Clinical research organization contracts and other contracts.  We have entered into agreements with clinical research organizations responsible for conducting and monitoring our clinical trials for iloperidone and VEC-162, and have also entered into agreements with clinical supply manufacturing organizations and other outside contractors who will be responsible for additional services supporting our ongoing clinical development processes. These contractual obligations are not reflected in the table above because we may terminate them on no more than 60 days notice without incurring additional charges (other than charges for work completed but not paid for through the effective date of termination and other costs incurred by our contractors in closing out work in progress as of the effective date of termination).
 
We expect that we will incur approximately $2.5 million to $3.5 million in costs in 2007, for clinical trial services rendered in connection with our iloperidone and VEC-162 Phase III trials that were completed in 2006, primarily in connection with the analysis of trial data and the preparation of regulatory filings.
 
License agreements.  In February 2004 and June 2004, we entered into licensing agreements with Bristol-Myers Squibb and Novartis for the exclusive rights to develop and commercialize our three compounds in clinical development. In partial consideration for these rights, we paid a $500,000 non-refundable fee for each compound in 2004. We are obligated to make additional payments under the conditions in the agreements upon the achievement of specified clinical, regulatory and commercial milestones. We met a clinical milestone earlier in 2006 under the VEC-162 agreement with Bristol-Myers Squibb and made an associated milestone payment and recorded a research and development expense of $1,000,000 in 2006. We may meet other milestones in 2007 under our license agreements with Novartis for iloperidone and VSF-173, for which we would be obligated to make license payments of up to $6,000,000. If the products are successfully commercialized we will be required to pay certain royalties based on net sales for each of the licensed products. Please see the consolidated financial statements as of December 31, 2006 included with this annual report on Form 10-K for a more detailed description of these license agreements.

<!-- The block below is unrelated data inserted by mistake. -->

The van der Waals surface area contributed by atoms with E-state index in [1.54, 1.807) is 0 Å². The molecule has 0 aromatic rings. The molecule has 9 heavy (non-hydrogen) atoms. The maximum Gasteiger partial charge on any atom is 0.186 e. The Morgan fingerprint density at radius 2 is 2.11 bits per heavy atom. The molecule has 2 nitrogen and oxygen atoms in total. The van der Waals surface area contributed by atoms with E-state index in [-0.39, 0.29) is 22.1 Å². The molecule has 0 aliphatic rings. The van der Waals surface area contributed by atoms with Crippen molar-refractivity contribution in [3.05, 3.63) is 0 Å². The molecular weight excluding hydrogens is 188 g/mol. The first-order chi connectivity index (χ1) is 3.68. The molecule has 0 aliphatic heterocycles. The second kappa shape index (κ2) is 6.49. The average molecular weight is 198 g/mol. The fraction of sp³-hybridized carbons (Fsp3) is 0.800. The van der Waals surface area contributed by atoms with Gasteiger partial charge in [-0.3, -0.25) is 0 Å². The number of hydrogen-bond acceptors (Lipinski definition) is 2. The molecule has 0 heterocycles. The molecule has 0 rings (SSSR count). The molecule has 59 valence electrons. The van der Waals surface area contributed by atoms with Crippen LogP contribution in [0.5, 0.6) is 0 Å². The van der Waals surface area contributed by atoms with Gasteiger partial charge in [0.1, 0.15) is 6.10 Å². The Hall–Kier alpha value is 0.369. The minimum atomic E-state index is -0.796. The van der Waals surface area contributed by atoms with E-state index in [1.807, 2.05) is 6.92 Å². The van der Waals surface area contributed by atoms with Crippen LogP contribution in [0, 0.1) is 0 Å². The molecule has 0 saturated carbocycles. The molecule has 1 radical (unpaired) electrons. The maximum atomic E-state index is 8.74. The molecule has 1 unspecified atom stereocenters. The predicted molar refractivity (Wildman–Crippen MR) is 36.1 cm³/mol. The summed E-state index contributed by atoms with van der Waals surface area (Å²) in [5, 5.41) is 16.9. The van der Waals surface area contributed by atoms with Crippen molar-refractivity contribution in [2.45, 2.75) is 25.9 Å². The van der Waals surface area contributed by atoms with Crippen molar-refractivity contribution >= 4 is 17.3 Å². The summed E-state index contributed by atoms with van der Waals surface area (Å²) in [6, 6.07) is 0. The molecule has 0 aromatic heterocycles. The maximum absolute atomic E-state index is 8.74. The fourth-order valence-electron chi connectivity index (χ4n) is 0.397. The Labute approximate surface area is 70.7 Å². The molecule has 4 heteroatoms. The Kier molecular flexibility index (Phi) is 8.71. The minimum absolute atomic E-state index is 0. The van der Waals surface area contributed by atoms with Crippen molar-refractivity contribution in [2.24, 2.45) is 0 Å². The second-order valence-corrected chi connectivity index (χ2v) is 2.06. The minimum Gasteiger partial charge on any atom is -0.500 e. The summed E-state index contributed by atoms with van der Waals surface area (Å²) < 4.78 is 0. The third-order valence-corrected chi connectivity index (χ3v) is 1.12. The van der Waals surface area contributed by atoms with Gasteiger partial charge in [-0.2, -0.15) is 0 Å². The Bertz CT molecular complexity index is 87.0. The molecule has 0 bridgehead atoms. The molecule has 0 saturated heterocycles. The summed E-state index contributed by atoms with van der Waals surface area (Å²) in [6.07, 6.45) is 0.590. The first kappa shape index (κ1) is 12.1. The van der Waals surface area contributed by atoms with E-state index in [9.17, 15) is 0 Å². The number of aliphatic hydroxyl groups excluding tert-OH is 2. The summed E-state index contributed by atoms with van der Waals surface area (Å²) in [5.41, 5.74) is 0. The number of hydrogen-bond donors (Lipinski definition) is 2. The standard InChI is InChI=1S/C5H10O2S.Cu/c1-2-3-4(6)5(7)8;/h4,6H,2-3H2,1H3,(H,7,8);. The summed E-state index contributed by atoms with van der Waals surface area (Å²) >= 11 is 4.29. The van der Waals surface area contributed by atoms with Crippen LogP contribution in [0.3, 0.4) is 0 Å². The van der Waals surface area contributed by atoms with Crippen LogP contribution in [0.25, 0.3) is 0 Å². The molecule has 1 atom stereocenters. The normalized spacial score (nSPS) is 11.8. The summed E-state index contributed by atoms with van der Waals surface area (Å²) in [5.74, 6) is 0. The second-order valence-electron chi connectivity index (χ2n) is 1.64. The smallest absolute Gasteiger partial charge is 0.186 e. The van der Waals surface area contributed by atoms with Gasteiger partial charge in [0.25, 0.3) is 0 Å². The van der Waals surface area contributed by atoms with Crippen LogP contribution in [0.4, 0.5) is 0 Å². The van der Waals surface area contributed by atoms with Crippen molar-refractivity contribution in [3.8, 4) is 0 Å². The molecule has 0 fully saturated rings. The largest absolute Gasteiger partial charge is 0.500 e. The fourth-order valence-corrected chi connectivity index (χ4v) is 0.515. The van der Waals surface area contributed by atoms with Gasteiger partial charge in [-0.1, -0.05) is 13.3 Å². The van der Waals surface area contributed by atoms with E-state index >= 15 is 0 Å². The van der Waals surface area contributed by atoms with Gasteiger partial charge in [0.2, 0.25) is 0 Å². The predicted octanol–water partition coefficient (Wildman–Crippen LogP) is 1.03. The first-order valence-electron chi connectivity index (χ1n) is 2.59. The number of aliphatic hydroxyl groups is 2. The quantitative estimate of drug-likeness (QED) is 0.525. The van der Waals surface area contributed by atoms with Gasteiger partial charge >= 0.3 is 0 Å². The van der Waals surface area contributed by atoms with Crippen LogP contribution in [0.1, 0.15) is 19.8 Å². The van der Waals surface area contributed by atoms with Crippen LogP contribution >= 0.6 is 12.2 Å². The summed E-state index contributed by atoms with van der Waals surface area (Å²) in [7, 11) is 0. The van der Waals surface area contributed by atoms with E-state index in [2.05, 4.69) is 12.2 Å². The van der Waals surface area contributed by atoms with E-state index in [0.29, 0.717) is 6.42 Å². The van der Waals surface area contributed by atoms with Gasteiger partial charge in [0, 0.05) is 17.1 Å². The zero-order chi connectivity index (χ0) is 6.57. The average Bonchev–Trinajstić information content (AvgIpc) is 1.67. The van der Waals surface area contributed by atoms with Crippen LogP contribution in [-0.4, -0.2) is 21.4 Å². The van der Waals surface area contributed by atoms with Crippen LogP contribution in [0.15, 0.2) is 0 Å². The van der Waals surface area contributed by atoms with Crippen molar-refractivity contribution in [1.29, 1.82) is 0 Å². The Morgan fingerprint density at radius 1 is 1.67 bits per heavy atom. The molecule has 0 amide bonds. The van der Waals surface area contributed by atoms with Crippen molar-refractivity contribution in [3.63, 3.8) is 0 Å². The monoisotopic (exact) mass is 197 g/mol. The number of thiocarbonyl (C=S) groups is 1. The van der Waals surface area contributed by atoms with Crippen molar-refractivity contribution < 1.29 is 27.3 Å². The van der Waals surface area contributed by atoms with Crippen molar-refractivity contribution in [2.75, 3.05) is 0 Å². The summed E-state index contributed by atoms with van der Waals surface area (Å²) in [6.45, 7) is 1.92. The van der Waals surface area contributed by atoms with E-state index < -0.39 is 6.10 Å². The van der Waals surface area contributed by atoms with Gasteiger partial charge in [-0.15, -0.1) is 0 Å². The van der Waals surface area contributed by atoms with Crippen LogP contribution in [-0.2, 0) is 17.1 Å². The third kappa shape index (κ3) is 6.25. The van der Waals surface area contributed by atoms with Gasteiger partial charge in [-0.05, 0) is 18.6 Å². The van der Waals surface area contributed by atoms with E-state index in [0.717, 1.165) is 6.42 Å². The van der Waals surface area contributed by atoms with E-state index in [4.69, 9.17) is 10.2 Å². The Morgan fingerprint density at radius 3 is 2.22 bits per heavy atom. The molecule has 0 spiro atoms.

We have not included any contractual obligations relating to our license agreements in the above table, since the amount, timing and likelihood of these payments are unknown and will depend on the successful outcome of future clinical trials, regulatory filings, favorable FDA regulatory approvals and growth in product sales. For a more detailed description of the risks associated with the outcome of such clinical trials, regulatory filings, FDA approvals and product sales, please see the “Risk factors” section of this annual report on Form 10-K.
 
ITEM 7A.   QUALITATIVE AND QUANTITATIVE DISCLOSURES ABOUT MARKET RISK
 
 
We currently incur a portion of our operating expenses in Singapore. The reporting currency for our consolidated financial statements is U.S. Dollars. To date, we have determined that operating expenses incurred outside of the United States have not been significant. As a result, we have not been impacted materially by changes in exchange rates and do not expect to be impacted materially for the foreseeable future. However, if operating expenses incurred outside of the United States increase, our results of operations could be adversely impacted by changes in exchange rates. We do not currently hedge foreign currency fluctuations and do not intend to do so for the foreseeable future.